A Thief Stole a Rare 18th-Century Violin Worth More Than $700,000 From an LA Art Dealer’s Home

Rachel Cormack
·2 min read

A Grinch of a person has stolen a rare 18th-century violin worth more than $700,000 from an LA art dealer.

The coveted 310-year-old instrument belongs to Rowland Weinstein, and was taken from in front of his Los Feliz residence on December 8, according to the Los Angeles Times.

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Weinstein, who splits his time between LA and San Francisco where his eponymous gallery is based, apparently left the violin in his unlocked Tesla outside his home. He says he left the rarity unattended only momentarily, but when he returned from inside the house, both the car and violin were gone.

The dealer first called the police and then the FBI. A spokesperson for the FBI told the Times that no suspects have been identified and no one has been charged yet. Neither the Tesla nor the prized fiddle has surfaced since the theft, and it’s not yet known which of the two was the thief’s main target.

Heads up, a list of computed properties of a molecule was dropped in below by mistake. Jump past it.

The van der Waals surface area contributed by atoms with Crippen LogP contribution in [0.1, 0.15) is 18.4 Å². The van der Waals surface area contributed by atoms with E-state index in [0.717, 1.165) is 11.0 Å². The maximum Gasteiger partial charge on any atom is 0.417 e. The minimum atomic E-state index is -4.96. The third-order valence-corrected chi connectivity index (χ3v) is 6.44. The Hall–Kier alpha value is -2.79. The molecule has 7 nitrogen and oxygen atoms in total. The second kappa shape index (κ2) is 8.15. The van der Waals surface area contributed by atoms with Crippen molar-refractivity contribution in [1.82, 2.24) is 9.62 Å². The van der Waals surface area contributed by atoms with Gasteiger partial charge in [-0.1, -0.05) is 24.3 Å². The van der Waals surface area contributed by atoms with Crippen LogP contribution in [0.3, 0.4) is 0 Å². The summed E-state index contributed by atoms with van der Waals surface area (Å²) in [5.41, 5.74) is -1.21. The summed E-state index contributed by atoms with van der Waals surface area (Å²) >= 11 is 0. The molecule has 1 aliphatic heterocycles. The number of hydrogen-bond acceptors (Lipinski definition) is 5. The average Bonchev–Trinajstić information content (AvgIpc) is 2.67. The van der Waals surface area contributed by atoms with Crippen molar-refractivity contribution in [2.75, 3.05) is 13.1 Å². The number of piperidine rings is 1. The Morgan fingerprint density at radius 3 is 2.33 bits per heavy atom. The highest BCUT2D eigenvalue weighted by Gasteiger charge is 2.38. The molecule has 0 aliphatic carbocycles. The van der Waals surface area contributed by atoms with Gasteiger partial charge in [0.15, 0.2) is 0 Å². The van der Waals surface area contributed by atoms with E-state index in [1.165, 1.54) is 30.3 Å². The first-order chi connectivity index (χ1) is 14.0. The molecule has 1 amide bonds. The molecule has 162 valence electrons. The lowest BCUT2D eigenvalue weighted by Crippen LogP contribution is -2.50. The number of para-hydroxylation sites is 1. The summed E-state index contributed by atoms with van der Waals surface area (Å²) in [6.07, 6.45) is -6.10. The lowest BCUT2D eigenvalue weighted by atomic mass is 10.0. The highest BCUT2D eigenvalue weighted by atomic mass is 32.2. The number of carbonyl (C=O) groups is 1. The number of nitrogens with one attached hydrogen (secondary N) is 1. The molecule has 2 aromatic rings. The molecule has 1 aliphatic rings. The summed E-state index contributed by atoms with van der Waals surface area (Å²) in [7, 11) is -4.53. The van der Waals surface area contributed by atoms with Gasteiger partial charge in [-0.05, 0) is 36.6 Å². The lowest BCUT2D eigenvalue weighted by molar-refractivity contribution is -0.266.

“According to LAPD, a car thief is believed to have been in the area,” Eimiller said. “It’s possible that the person who stole it may not have known the value and discovered it [later] and may try to pawn it or sell it overseas.”

The violin in question is a 1710 Amati. It was crafted by Hieronymus Amati II, the great-grandson of Andrea Amati, who is considered the inventor of the modern violin. The famous violin maker forged the instrument from curly maple and alpine spruce, and it’s said to be in excellent condition even after three centuries.

It’s also capable of attracting a pretty penny. Weinstein bought the violin for just over $500,000 at Tarisio’s London sale in 2013. The director of the online auction house, Jason Price, told the Times that since such collectible instruments appreciate annually, the violin could fetch anywhere between $700,000 and $900,000 if auctioned today.

The FBI is asking for the public’s help in locating the violin, and Weinstein himself is offering a $25,000 reward for information leading to its safe return.

“I’m responsible for a piece of history, and that piece of history got away from me,” Weinstein told the Times. “It’s so fragile. My biggest fear is that someone who doesn’t know what they have will put it in the wrong environment and it will get damaged or destroyed.”

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